3 signs that tell if your Marketing Automation is broken and how to fix it

The Marketing Automation and CRM space is becoming more and more complex. Despite the increase in solutions, connectors, BI tools, organizations are still struggling to provide tailored and targeted campaigns that can match the customer’s behavior and offer a value added to their communications. According to an article by Content4Demand, the lack of an effective strategy is the most challenging obstacle to marketing automation success.

I want to go deeper into what this lack of strategy might look like inside a company. When a company dives into a solution, without thinking about the business process in advance, the outcome will most end up in failure. There are similar characteristics among organizations that are not using its Salesforce instance or their marketing automation to its full potential, thus missing the opportunity to improve their targeting and nurturing of their customers.

Your business processes are more than a year old

What does it look like?

Your automation solution is running and you abandoned your weekly meetings to improve processes; the team that used to get together to discuss data quality disbanded and you are looking at more leads that are not Sales Qualified getting into your system.

Your scoring models are set and done, your user segmentation has not been modified in more than six months, and your Google Analytics views have been the same for the last year. You feel like your org is mostly running by its own, but the reality is that your campaigns are repetitive and static.

The good news

Your org is working (for now).

The bad news

No one is trying to push its limits, to improve the workflows, to modify and optimize the way you create and capture leads. Your Sales team is going to start complaining very soon about your Salesforce not providing useful information.

What to do about it?

  • Revise your business process and ask the hard questions.
  • The secret behind revamping your marketing workflows and getting back in the right track with your acquisition has to do with the way you conduct business.
  • If you go through a strategic planning session for the company, there is a big chance that the focus of your business changed from the time you implemented your campaigns and the way your Sales department is honing in on prospects.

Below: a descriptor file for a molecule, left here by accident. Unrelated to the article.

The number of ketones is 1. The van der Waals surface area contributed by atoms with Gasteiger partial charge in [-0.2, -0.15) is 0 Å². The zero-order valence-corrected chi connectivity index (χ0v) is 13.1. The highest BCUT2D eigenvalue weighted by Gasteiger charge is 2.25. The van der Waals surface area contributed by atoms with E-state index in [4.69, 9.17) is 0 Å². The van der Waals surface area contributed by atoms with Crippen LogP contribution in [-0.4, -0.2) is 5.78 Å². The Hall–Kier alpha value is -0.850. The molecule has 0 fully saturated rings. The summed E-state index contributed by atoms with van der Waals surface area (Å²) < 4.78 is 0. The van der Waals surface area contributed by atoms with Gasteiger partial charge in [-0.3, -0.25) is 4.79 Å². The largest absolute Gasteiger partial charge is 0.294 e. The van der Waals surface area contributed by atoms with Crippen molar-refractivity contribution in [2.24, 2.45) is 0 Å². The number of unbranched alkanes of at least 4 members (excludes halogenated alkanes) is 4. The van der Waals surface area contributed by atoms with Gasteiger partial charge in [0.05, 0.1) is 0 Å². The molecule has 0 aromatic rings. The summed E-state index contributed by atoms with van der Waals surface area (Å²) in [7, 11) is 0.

You suck as a parent!

What does it look like?

Organizations deal with CRM’s and Marketing Automation platforms the same way parents deal with their children. They believe their offspring is perfect, and if it misbehaves it is because external or environmental causes, when the reality is that you suck as a parent!

The good news

There are some corrective measures you can implement to get your rascal kid back in line.

The bad news

The morale and trust on the system is so deteriorated that you have your Marketing & Sales managers to change the system and purchase one “that works”. You have a revolt in your hands.

What to do about it?

  • Revise your business process (but maybe you did this after you read my previous point).
  • In this case you are going to adopt the role of counselor and psychologist. You know that the system is not broken, but your users may not have enough training, it’s a good time to invest in quality end-user-training.
  • Make sure your Sales, Marketing and IT departments are using your CRM in a similar manner. A lot of the problems with marketing automation come from not having a common vocabulary and understanding of what the other department is doing and implementing.

Marketing is an art, not a science

What does it look like?

Your Marketing team has forgotten about establishing KPI’s, Goals, and tests when they set up campaigns. Your Sales department does not input require information for lead qualification, and they are using free text notes more and more. Your IT department has been relaxing the field policies because the Marketing department wants more freedom.

Maybe you have Salesforce and a Marketing Automation platform and they don’t talk to each other. The most likely scenario here is that Sales was no longer receiving enough leads from marketing so they went on a rampage, since then, your marketing department forgot about the Sales Qualified Lead model and bought into the idea of “Viral” as a strategy.

The good news

Your company is working, your team has managed to create campaigns and they are not slacking

The bad news

You are getting data into the system, but no one is doing anything about it. Your team may be creative, but you don’t know if they are being effective.

What to do about it?

  • I’m going to change speeds here on number one, because this is really really important: Fire anyone that uses the word “Viral”
  • Now revise your business process
  • Be sure to clarify Sales Qualified Leads and Marketing Qualified Leads.
  • Favor campaigns that have a positive ROI than those with a positive brand image – you can modify this later when the storm passes.
  • Measure with a strategy in mind

How I got featured in the Salesforce Admin Keynote

This Dreamforce was special for me, there was a video and some slides during the keynote that had me featured. Also, the VP Admin Marketing, Sarah Franklin told the story of how I started this #awesome Salesforce path. Before getting into  a brief career recap of how I made it to Dreamforce, here is the part of the Dreamforce Keynote with me on it (oh yes, I dance Salsa):

You can also check the complete video here.